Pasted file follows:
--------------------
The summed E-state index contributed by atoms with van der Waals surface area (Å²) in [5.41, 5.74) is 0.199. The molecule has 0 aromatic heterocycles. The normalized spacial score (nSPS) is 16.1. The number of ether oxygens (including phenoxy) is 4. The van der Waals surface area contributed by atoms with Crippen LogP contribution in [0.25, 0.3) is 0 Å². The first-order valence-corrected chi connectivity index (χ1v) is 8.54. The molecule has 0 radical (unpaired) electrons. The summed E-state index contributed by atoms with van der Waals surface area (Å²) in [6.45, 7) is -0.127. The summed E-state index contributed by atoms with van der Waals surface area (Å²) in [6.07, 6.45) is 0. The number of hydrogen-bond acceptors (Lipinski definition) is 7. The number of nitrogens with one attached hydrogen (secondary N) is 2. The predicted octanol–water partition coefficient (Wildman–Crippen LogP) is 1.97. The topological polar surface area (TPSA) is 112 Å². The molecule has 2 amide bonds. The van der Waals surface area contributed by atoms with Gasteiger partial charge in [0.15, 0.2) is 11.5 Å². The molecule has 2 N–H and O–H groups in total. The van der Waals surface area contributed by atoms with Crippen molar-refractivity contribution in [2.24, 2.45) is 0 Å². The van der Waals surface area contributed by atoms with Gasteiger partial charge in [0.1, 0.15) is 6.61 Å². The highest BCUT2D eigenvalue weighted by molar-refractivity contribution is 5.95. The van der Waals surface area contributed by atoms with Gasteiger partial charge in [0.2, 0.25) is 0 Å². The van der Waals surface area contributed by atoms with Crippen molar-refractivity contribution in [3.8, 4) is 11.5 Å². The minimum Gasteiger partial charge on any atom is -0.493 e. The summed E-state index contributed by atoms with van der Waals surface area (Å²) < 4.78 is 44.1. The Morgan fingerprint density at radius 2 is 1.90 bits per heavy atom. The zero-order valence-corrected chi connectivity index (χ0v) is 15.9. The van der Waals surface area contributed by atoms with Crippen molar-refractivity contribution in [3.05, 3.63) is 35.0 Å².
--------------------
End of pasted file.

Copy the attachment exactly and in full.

The summed E-state index contributed by atoms with van der Waals surface area (Å²) in [5.41, 5.74) is 0.199. The molecule has 0 aromatic heterocycles. The normalized spacial score (nSPS) is 16.1. The number of ether oxygens (including phenoxy) is 4. The van der Waals surface area contributed by atoms with Crippen LogP contribution in [0.25, 0.3) is 0 Å². The first-order valence-corrected chi connectivity index (χ1v) is 8.54. The molecule has 0 radical (unpaired) electrons. The summed E-state index contributed by atoms with van der Waals surface area (Å²) in [6.45, 7) is -0.127. The summed E-state index contributed by atoms with van der Waals surface area (Å²) in [6.07, 6.45) is 0. The number of hydrogen-bond acceptors (Lipinski definition) is 7. The number of nitrogens with one attached hydrogen (secondary N) is 2. The predicted octanol–water partition coefficient (Wildman–Crippen LogP) is 1.97. The topological polar surface area (TPSA) is 112 Å². The molecule has 2 amide bonds. The van der Waals surface area contributed by atoms with Gasteiger partial charge in [0.15, 0.2) is 11.5 Å². The molecule has 2 N–H and O–H groups in total. The van der Waals surface area contributed by atoms with Crippen molar-refractivity contribution in [2.24, 2.45) is 0 Å². The van der Waals surface area contributed by atoms with Gasteiger partial charge in [0.1, 0.15) is 6.61 Å². The highest BCUT2D eigenvalue weighted by molar-refractivity contribution is 5.95. The van der Waals surface area contributed by atoms with Gasteiger partial charge in [0.2, 0.25) is 0 Å². The van der Waals surface area contributed by atoms with Crippen molar-refractivity contribution in [3.8, 4) is 11.5 Å². The minimum Gasteiger partial charge on any atom is -0.493 e. The summed E-state index contributed by atoms with van der Waals surface area (Å²) < 4.78 is 44.1. The Morgan fingerprint density at radius 2 is 1.90 bits per heavy atom. The zero-order valence-corrected chi connectivity index (χ0v) is 15.9. The van der Waals surface area contributed by atoms with Crippen molar-refractivity contribution in [3.05, 3.63) is 35.0 Å².